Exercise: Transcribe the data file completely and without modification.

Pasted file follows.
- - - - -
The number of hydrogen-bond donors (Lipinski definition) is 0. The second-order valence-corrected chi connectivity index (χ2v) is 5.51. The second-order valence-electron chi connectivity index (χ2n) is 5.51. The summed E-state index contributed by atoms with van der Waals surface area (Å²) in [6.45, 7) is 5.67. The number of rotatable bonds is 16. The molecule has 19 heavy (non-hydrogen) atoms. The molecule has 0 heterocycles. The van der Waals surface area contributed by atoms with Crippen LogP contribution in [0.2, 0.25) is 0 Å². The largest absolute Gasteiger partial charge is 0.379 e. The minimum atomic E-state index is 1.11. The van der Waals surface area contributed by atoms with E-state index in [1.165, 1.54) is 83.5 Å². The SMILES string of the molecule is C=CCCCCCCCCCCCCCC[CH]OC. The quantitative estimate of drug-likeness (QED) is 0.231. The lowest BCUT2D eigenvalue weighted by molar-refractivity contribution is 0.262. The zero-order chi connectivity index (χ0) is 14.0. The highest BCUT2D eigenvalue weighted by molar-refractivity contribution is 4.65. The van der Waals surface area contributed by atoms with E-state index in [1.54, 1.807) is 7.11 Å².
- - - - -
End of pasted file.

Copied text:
The number of hydrogen-bond donors (Lipinski definition) is 0. The second-order valence-corrected chi connectivity index (χ2v) is 5.51. The second-order valence-electron chi connectivity index (χ2n) is 5.51. The summed E-state index contributed by atoms with van der Waals surface area (Å²) in [6.45, 7) is 5.67. The number of rotatable bonds is 16. The molecule has 19 heavy (non-hydrogen) atoms. The molecule has 0 heterocycles. The van der Waals surface area contributed by atoms with Crippen LogP contribution in [0.2, 0.25) is 0 Å². The largest absolute Gasteiger partial charge is 0.379 e. The minimum atomic E-state index is 1.11. The van der Waals surface area contributed by atoms with E-state index in [1.165, 1.54) is 83.5 Å². The SMILES string of the molecule is C=CCCCCCCCCCCCCCC[CH]OC. The quantitative estimate of drug-likeness (QED) is 0.231. The lowest BCUT2D eigenvalue weighted by molar-refractivity contribution is 0.262. The zero-order chi connectivity index (χ0) is 14.0. The highest BCUT2D eigenvalue weighted by molar-refractivity contribution is 4.65. The van der Waals surface area contributed by atoms with E-state index in [1.54, 1.807) is 7.11 Å².